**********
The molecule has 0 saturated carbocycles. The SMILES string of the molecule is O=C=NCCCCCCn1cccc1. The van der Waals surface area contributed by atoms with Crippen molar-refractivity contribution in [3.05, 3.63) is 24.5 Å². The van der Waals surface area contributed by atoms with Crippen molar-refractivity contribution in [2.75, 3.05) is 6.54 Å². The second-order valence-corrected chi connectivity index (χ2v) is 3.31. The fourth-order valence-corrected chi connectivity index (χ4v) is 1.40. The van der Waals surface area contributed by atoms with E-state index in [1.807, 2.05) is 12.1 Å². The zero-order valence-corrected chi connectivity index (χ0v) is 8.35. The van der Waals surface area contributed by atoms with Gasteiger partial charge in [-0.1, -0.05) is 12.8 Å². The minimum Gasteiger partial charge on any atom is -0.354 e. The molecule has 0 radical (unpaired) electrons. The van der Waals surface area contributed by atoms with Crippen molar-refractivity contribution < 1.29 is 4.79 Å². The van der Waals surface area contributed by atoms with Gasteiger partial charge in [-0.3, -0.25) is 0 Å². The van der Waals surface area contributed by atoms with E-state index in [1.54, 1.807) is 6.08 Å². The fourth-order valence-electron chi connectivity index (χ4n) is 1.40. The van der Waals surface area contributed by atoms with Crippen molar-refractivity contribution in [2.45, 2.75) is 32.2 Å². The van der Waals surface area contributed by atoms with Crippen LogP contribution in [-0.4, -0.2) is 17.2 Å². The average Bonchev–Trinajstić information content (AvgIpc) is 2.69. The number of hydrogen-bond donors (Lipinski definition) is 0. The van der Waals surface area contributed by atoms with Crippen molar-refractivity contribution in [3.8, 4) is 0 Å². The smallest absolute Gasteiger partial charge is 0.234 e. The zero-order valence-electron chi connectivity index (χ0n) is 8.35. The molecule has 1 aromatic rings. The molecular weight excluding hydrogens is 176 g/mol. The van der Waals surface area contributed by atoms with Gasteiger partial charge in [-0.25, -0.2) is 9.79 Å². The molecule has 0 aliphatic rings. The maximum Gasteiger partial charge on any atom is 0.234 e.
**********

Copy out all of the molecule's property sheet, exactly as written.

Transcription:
The molecule has 0 saturated carbocycles. The SMILES string of the molecule is O=C=NCCCCCCn1cccc1. The van der Waals surface area contributed by atoms with Crippen molar-refractivity contribution in [3.05, 3.63) is 24.5 Å². The van der Waals surface area contributed by atoms with Crippen molar-refractivity contribution in [2.75, 3.05) is 6.54 Å². The second-order valence-corrected chi connectivity index (χ2v) is 3.31. The fourth-order valence-corrected chi connectivity index (χ4v) is 1.40. The van der Waals surface area contributed by atoms with E-state index in [1.807, 2.05) is 12.1 Å². The zero-order valence-corrected chi connectivity index (χ0v) is 8.35. The van der Waals surface area contributed by atoms with Gasteiger partial charge in [-0.1, -0.05) is 12.8 Å². The minimum Gasteiger partial charge on any atom is -0.354 e. The molecule has 0 radical (unpaired) electrons. The van der Waals surface area contributed by atoms with Crippen molar-refractivity contribution < 1.29 is 4.79 Å². The van der Waals surface area contributed by atoms with Gasteiger partial charge in [-0.3, -0.25) is 0 Å². The van der Waals surface area contributed by atoms with E-state index in [1.54, 1.807) is 6.08 Å². The fourth-order valence-electron chi connectivity index (χ4n) is 1.40. The van der Waals surface area contributed by atoms with Crippen molar-refractivity contribution in [2.45, 2.75) is 32.2 Å². The van der Waals surface area contributed by atoms with Crippen LogP contribution in [-0.4, -0.2) is 17.2 Å². The average Bonchev–Trinajstić information content (AvgIpc) is 2.69. The number of hydrogen-bond donors (Lipinski definition) is 0. The van der Waals surface area contributed by atoms with Crippen molar-refractivity contribution in [3.8, 4) is 0 Å². The smallest absolute Gasteiger partial charge is 0.234 e. The zero-order valence-electron chi connectivity index (χ0n) is 8.35. The molecule has 1 aromatic rings. The molecular weight excluding hydrogens is 176 g/mol. The van der Waals surface area contributed by atoms with Gasteiger partial charge in [-0.25, -0.2) is 9.79 Å². The molecule has 0 aliphatic rings. The maximum Gasteiger partial charge on any atom is 0.234 e.